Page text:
Nineteen-Year-Old Nuclear Scientist Has A Perfect Redesign For Nuclear Reactors

By Nick Venable | Updated

This article is more than 2 years old

wilsonIt’s strange to me that many of the people who fight to increase gun proliferation after every single mass shooting that occurs are the same ones who want nothing to do with nuclear energy due to the relatively minuscule number of accidents that nuclear power plants have incurred. This despite the fact that it is in fact safer, cheaper, and more reliable than any other source of energy that we currently have. At least, on a large scale. People hear nuclear and think “bomb” instead of “the future.” Well, not Reno, Nevada resident Taylor Wilson, who aims to reinvent how America looks at nuclear reactors. For a bit of background, Wilson become the youngest person ever to create nuclear fusion, which he did in his basement at age 14.

Wilson recently gave an informational TED Talk about his ideas for a smaller, assembly-line redesign of reactors. Instead of using high-pressure water boiling to produce the steam to run a reactor’s turbines, Wilson designed a compact molten salt reactor which would both increase efficiency and power, with nearly no downside, and it drastically updates the ways that people can view fission.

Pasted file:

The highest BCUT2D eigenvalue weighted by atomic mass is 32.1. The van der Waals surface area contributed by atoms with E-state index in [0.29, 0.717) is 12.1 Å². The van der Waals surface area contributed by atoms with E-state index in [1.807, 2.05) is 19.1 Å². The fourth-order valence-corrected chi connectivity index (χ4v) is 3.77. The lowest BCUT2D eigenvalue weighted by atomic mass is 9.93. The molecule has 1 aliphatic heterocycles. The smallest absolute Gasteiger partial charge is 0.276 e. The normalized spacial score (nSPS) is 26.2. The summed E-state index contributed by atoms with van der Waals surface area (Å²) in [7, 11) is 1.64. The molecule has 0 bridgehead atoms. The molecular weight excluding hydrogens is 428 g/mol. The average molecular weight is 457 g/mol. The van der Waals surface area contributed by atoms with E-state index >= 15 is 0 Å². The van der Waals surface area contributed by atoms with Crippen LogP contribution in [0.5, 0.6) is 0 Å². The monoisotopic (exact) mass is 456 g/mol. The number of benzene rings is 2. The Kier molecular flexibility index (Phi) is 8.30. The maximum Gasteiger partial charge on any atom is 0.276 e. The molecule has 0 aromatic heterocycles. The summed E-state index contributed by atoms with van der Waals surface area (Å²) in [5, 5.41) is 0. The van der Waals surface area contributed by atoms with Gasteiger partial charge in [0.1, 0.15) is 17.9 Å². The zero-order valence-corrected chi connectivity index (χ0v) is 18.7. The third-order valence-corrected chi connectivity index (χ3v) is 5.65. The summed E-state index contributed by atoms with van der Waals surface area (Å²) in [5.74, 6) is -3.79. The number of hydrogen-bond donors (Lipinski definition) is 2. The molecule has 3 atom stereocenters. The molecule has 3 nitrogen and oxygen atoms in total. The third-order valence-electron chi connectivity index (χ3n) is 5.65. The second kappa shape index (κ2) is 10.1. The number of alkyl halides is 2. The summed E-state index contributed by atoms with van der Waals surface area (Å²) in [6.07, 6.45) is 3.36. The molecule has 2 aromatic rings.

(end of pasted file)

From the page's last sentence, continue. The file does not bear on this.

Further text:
A traditional turbine runs at temperatures of 200 to 300 degrees Celsius and at 30-35 percent efficiency, while Wilson’s concept would bring the heat up to 600-700 degrees Celsius, ramping the efficiency level up to 45-50 percent. Wilson’s reactor would generate between 50 and 100 megawatts of electricity, enough to power 25,000 to 100,000 homes, depending on how many of them have teenagers inside of them. And it’s not as if you’d even have to worry about seeing these devices dot the landscapes, because they’d be installed underground, where they could go up to 30 years without personal maintenance. It also makes accidents and proliferation much less of a threat than is the case with modern reactors.

The only catch is, we have to invent some kind of super material in order to get it to work. Kidding! It runs off of “down-blended weapons pits,” or all the useful uranium and plutonium that nobody has used since we were afraid the Cold War would be our end of days.

“So I really think that in the, say, 20 years it’s going to take us to get fusion and make fusion a reality, this could be the source of energy that provides carbon-free electricity,” says Wilson. And when it comes to using his concept for creating rocket power, he is optimistic.

“There’s something really poetic about using nuclear power to propel us to the stars,” Wilson said. “Because the stars are giant fusion reactors. They’re giant nuclear cauldrons in the sky…there’s something poetic about perfecting nuclear fission and using it as a future source of innovative energy.” Well said. Well thought out. Well done, Mr. Wilson. Check out his TED Talk video below, and try not to think about the last thing you put underground.